Review – Biesta’s “Educational Research: An Unorthodox Introduction”

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Biesta (2020)

This is a longer version (in several parts) of a review for the CollectiveEd working papers, curated and edited by Prof. Rachel Lofthouse at Leeds Beckett University, of Gert Biesta’s “Educational Research: An Unorthodox Introduction”.

Part One – The Problem with Cause and Effect

I’m often struck by the similarity of the messages that emerge from weekend conferences, mini-conferences, teaching literature and books. Whilst this clearly shows the emergence of a number of key ideas and evidence based practices, the extent that they can be rolled out, or are immediately useful to a range of practitioners across our profession is I think still in doubt, especially when one looks at the prescriptions more closely.

In order to make generalisable claims, the premises and principles of many of these talks, blogs, articles,  books and weekend conferences have to be abstracted, often to the point of genericism. This, in turn, tends towards the production of rather bland instructions to ‘check understanding’ or ‘sequence’ learning, ‘chunk adequately’, avoid ‘overloading working memory’, or ‘enable recall’. These become so broad in the attempt to make them applicable to all situations that they become empty categories – chunking becomes bullet points, recall becomes testing, sequence becomes the examination specification.

In this way empty categories are open both to interpretation (which is not necessarily a bad thing but can become wild and self-referential) or  to the imposition of interpretation in social or management hierarchies. Each can mean however that what results is either confusing or comforting mantra, or becomes inflexible diktat.   

Biesta’s new book is a kind of drawing together of some of his recent work, developing and bringing out conclusions from articles such as ‘Why what works won’t work’ (2007, 2010) into a powerful but in my view incomplete case for a pragmatic and democratic ethos of educational research and practice.  It is also a source of arguments against the imposition of generic intervention on the professional judgement of educators.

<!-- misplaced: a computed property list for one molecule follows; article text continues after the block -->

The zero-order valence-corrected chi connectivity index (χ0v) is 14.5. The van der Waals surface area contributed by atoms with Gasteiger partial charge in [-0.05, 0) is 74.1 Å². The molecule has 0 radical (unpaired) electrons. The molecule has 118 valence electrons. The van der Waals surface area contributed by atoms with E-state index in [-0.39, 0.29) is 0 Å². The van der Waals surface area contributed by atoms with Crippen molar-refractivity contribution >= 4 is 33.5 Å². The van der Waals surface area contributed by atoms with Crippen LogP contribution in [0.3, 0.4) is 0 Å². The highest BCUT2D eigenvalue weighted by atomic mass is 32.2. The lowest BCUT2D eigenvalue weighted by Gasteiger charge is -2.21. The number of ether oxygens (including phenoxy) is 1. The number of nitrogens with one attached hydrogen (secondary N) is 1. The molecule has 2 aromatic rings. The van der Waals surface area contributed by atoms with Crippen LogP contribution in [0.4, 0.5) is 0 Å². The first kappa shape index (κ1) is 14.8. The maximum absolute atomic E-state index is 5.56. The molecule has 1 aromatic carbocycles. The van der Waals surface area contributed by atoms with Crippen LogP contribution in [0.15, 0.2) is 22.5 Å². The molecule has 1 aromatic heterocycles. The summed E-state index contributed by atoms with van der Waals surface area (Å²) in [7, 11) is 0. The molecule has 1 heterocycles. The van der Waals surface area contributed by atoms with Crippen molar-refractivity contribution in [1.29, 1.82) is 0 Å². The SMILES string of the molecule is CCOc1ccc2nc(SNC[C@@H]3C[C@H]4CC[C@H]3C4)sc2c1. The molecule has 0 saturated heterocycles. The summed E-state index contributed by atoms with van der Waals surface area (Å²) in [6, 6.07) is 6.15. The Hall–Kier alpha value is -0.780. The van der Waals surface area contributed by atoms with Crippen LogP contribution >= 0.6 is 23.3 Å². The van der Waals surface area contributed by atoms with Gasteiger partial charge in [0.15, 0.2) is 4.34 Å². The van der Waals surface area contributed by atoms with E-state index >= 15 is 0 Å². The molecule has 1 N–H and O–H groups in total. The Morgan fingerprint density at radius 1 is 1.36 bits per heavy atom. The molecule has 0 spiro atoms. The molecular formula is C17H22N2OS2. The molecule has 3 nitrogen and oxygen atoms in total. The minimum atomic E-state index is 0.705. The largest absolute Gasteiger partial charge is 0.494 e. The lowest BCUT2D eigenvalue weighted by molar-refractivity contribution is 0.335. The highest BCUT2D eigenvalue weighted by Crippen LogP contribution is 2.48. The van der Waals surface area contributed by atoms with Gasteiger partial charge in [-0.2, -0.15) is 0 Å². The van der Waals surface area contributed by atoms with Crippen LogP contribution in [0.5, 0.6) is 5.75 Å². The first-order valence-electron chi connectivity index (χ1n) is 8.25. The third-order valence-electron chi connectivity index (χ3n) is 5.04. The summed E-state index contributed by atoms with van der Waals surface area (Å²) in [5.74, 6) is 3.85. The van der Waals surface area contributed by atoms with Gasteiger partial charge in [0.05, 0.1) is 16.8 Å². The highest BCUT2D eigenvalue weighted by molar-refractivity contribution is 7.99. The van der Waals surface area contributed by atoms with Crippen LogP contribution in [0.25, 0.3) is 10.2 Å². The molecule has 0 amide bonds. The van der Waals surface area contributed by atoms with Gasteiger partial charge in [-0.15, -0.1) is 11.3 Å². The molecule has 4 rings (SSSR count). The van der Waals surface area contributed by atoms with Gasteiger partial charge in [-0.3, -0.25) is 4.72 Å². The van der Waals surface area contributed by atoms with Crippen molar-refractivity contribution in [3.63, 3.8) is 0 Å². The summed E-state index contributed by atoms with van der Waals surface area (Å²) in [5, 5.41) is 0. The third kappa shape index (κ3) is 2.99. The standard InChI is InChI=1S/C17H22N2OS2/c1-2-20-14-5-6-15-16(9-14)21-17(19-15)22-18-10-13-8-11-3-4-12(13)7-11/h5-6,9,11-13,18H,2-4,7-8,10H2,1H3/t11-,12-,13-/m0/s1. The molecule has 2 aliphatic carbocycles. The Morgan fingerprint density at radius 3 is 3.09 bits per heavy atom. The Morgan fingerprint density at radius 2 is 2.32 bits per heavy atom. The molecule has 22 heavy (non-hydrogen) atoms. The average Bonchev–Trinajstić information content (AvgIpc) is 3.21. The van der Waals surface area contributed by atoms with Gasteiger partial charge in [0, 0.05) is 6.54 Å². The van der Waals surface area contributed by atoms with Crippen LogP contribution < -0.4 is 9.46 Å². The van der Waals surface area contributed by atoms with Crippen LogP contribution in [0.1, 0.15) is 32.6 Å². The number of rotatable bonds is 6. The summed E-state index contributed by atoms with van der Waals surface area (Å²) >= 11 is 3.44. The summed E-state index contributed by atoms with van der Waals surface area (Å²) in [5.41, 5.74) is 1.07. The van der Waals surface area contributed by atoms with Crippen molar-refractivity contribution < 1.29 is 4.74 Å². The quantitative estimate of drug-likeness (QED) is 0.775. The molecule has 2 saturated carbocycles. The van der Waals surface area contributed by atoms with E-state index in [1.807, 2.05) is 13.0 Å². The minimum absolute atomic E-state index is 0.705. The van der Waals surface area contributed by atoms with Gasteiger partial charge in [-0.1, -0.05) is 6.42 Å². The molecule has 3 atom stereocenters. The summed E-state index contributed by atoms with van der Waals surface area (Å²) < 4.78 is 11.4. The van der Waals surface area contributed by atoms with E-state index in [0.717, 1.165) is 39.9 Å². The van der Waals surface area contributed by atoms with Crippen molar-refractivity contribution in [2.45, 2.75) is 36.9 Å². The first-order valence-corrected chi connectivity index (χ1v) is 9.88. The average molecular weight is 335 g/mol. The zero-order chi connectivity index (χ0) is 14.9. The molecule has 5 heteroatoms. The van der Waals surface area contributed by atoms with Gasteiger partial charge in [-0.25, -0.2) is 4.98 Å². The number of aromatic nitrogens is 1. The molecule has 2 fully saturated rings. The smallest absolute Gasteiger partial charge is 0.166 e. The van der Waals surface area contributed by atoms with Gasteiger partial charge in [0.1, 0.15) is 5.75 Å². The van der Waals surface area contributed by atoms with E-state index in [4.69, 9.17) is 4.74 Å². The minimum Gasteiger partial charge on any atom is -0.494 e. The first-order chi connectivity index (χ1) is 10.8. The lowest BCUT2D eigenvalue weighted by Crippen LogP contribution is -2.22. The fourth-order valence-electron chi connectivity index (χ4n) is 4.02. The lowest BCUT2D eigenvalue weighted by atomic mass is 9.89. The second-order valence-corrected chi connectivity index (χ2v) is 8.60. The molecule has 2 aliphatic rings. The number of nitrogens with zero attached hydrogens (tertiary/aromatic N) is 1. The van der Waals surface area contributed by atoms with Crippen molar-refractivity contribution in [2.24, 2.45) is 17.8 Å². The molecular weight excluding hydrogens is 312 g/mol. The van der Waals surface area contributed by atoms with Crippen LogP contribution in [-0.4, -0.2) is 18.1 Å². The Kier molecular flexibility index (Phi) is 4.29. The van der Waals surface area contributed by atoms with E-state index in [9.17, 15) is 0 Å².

This book is an extended examination of the assumptions of an ontology based on cause and effect which underlie the calls for evidence based profession in education. To achieve this Biesta builds on a brief historical and philosophical investigation into the use of the concept of theory, exposing a search by humans for objective permanent truth, as ‘spectators’ of a universe that is separate from them in which science provides the ultimate form of knowledge because of this separation and the universality of its findings.

The recognition that such knowledge can only be generated in closed systems in which variables can be limited and controlled is well understood and accepted. The recent vogue (now in decline) for all pedagogical discussion and decision making to be based on evidence generated solely by the gold standard in research represented by Randomised Controlled Trials is evidence of the pervasive hold that it has taken in education. 

Instead Biesta argues for scientific knowledge to take its place as one way of understanding reality – one form of knowledge, gained from a particular form of interaction with the world. In the process he suggests that we dethrone it from its status as ‘pure’ knowledge of an unchanging eternal world ‘out there’.  The world outside the laboratory is not a closed loop. What is especially satisfying about Biesta’s analysis of the nature of the ‘system’ of education is not only the detailed consideration of its open, semiotic and recursive nature, or the recognition that our formal education system operates through mechanisms (such as timetables, behaviour and recruitment policies, marketing, textbooks, setting and streaming, homework etc) that attempt to simplify and create ‘quasi-causal’ systems in school.  The fundamental insight is that correlations, between action and outcome, occur as a result of “people trying to make sense, trying to communicate, trying to teach and trying to be taught” (p40) rather than these things just ‘working’.

The fundamental insight is that correlations, between action and outcome, occur as a result of “people trying to make sense, trying to communicate, trying to teach and trying to be taught” rather than these things just ‘working’.

This is not however a call for ‘anything goes’, for unbridled relativism in research, or for an ultra-progressive rejection of the systems and rules that help schools function. It is rather a call for a focus on ‘function’ or purpose in both arenas, and a recognition that in choosing particular tools or systems we risk closing off opportunities for wider understanding or obscuring or denying the relationship between education and wider social and political functions.

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